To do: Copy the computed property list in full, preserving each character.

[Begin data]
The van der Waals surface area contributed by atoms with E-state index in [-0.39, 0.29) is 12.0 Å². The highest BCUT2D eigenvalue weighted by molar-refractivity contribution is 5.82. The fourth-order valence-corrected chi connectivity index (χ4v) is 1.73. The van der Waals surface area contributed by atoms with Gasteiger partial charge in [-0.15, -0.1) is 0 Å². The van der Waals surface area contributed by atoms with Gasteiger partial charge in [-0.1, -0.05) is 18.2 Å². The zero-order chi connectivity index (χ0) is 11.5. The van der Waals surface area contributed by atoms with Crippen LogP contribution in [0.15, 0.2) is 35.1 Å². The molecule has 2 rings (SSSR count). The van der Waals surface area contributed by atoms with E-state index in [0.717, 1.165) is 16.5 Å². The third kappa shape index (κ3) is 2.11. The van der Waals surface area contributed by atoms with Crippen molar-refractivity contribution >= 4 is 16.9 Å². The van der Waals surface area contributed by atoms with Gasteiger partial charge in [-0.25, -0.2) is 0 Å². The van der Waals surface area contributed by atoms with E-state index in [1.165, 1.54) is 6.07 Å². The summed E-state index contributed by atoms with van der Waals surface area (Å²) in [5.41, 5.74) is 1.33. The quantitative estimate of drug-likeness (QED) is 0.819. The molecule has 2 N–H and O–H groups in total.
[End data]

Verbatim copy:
The van der Waals surface area contributed by atoms with E-state index in [-0.39, 0.29) is 12.0 Å². The highest BCUT2D eigenvalue weighted by molar-refractivity contribution is 5.82. The fourth-order valence-corrected chi connectivity index (χ4v) is 1.73. The van der Waals surface area contributed by atoms with Gasteiger partial charge in [-0.15, -0.1) is 0 Å². The van der Waals surface area contributed by atoms with Gasteiger partial charge in [-0.1, -0.05) is 18.2 Å². The zero-order chi connectivity index (χ0) is 11.5. The van der Waals surface area contributed by atoms with Crippen LogP contribution in [0.15, 0.2) is 35.1 Å². The molecule has 2 rings (SSSR count). The van der Waals surface area contributed by atoms with E-state index in [0.717, 1.165) is 16.5 Å². The third kappa shape index (κ3) is 2.11. The van der Waals surface area contributed by atoms with Crippen molar-refractivity contribution >= 4 is 16.9 Å². The van der Waals surface area contributed by atoms with Gasteiger partial charge in [-0.25, -0.2) is 0 Å². The van der Waals surface area contributed by atoms with E-state index in [1.165, 1.54) is 6.07 Å². The summed E-state index contributed by atoms with van der Waals surface area (Å²) in [5.41, 5.74) is 1.33. The quantitative estimate of drug-likeness (QED) is 0.819. The molecule has 2 N–H and O–H groups in total.